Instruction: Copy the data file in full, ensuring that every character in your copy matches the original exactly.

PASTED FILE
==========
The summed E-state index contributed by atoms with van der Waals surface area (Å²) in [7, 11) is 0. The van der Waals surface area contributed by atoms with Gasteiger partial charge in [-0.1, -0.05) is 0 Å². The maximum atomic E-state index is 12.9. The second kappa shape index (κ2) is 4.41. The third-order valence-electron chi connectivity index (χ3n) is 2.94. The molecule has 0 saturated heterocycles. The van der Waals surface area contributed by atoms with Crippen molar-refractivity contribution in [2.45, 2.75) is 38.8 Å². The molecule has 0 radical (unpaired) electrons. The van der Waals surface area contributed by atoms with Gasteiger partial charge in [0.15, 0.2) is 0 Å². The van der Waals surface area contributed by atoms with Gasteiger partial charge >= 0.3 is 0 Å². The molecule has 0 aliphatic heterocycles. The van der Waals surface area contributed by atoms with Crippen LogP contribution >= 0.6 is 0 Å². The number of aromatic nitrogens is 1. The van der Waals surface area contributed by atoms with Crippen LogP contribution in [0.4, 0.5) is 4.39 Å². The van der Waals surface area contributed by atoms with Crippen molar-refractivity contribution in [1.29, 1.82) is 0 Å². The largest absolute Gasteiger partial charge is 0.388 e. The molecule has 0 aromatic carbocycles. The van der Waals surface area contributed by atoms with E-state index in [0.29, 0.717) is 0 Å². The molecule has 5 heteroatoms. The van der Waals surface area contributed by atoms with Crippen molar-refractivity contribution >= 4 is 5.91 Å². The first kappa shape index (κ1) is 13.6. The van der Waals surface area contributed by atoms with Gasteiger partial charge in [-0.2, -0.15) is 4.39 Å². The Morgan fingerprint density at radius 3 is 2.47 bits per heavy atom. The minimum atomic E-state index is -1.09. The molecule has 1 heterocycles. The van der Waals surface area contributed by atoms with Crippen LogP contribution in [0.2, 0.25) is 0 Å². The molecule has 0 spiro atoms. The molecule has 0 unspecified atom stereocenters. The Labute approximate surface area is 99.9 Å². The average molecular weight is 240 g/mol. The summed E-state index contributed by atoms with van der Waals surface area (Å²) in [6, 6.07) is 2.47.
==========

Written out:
The summed E-state index contributed by atoms with van der Waals surface area (Å²) in [7, 11) is 0. The van der Waals surface area contributed by atoms with Gasteiger partial charge in [-0.1, -0.05) is 0 Å². The maximum atomic E-state index is 12.9. The second kappa shape index (κ2) is 4.41. The third-order valence-electron chi connectivity index (χ3n) is 2.94. The molecule has 0 saturated heterocycles. The van der Waals surface area contributed by atoms with Crippen molar-refractivity contribution in [2.45, 2.75) is 38.8 Å². The molecule has 0 radical (unpaired) electrons. The van der Waals surface area contributed by atoms with Gasteiger partial charge in [0.15, 0.2) is 0 Å². The van der Waals surface area contributed by atoms with Gasteiger partial charge >= 0.3 is 0 Å². The molecule has 0 aliphatic heterocycles. The van der Waals surface area contributed by atoms with Crippen LogP contribution >= 0.6 is 0 Å². The number of aromatic nitrogens is 1. The van der Waals surface area contributed by atoms with Crippen LogP contribution in [0.4, 0.5) is 4.39 Å². The van der Waals surface area contributed by atoms with Crippen molar-refractivity contribution in [1.29, 1.82) is 0 Å². The largest absolute Gasteiger partial charge is 0.388 e. The molecule has 0 aromatic carbocycles. The van der Waals surface area contributed by atoms with E-state index in [0.29, 0.717) is 0 Å². The molecule has 5 heteroatoms. The van der Waals surface area contributed by atoms with Crippen molar-refractivity contribution >= 4 is 5.91 Å². The first kappa shape index (κ1) is 13.6. The van der Waals surface area contributed by atoms with Gasteiger partial charge in [-0.2, -0.15) is 4.39 Å². The Morgan fingerprint density at radius 3 is 2.47 bits per heavy atom. The minimum atomic E-state index is -1.09. The molecule has 1 heterocycles. The van der Waals surface area contributed by atoms with Crippen LogP contribution in [0.2, 0.25) is 0 Å². The molecule has 0 spiro atoms. The molecule has 0 unspecified atom stereocenters. The Labute approximate surface area is 99.9 Å². The average molecular weight is 240 g/mol. The summed E-state index contributed by atoms with van der Waals surface area (Å²) in [6, 6.07) is 2.47.